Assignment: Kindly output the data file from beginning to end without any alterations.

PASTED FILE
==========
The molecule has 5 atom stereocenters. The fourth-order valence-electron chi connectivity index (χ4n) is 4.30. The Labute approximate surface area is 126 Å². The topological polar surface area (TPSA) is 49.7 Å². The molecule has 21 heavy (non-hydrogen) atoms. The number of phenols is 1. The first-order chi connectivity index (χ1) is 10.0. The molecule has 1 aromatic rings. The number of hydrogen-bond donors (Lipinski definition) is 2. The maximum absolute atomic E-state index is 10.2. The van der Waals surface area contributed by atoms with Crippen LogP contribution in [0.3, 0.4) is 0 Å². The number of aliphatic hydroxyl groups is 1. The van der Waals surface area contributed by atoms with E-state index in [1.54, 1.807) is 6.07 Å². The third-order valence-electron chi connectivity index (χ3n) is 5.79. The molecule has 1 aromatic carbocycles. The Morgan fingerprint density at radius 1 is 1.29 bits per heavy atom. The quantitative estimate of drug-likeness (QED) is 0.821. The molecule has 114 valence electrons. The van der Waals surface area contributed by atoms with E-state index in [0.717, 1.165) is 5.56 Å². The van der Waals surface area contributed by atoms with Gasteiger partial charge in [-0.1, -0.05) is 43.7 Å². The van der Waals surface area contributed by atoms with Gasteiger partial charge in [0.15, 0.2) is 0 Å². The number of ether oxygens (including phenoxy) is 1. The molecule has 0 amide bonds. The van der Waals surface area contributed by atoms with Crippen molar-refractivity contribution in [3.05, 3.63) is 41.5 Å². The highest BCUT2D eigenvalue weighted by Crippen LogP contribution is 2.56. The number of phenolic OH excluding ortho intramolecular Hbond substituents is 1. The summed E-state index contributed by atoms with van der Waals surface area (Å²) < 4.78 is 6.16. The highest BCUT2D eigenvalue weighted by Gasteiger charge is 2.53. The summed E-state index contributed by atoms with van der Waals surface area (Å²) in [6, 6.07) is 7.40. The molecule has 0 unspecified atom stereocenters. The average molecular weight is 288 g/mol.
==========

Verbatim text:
The molecule has 5 atom stereocenters. The fourth-order valence-electron chi connectivity index (χ4n) is 4.30. The Labute approximate surface area is 126 Å². The topological polar surface area (TPSA) is 49.7 Å². The molecule has 21 heavy (non-hydrogen) atoms. The number of phenols is 1. The first-order chi connectivity index (χ1) is 10.0. The molecule has 1 aromatic rings. The number of hydrogen-bond donors (Lipinski definition) is 2. The maximum absolute atomic E-state index is 10.2. The van der Waals surface area contributed by atoms with Crippen LogP contribution in [0.3, 0.4) is 0 Å². The number of aliphatic hydroxyl groups is 1. The van der Waals surface area contributed by atoms with E-state index in [1.54, 1.807) is 6.07 Å². The third-order valence-electron chi connectivity index (χ3n) is 5.79. The molecule has 1 aromatic carbocycles. The Morgan fingerprint density at radius 1 is 1.29 bits per heavy atom. The quantitative estimate of drug-likeness (QED) is 0.821. The molecule has 114 valence electrons. The van der Waals surface area contributed by atoms with E-state index in [0.717, 1.165) is 5.56 Å². The van der Waals surface area contributed by atoms with Gasteiger partial charge in [-0.1, -0.05) is 43.7 Å². The van der Waals surface area contributed by atoms with Gasteiger partial charge in [0.15, 0.2) is 0 Å². The number of ether oxygens (including phenoxy) is 1. The molecule has 0 amide bonds. The van der Waals surface area contributed by atoms with Crippen molar-refractivity contribution in [3.05, 3.63) is 41.5 Å². The highest BCUT2D eigenvalue weighted by Crippen LogP contribution is 2.56. The number of phenolic OH excluding ortho intramolecular Hbond substituents is 1. The summed E-state index contributed by atoms with van der Waals surface area (Å²) < 4.78 is 6.16. The highest BCUT2D eigenvalue weighted by Gasteiger charge is 2.53. The summed E-state index contributed by atoms with van der Waals surface area (Å²) in [6, 6.07) is 7.40. The molecule has 0 unspecified atom stereocenters. The average molecular weight is 288 g/mol.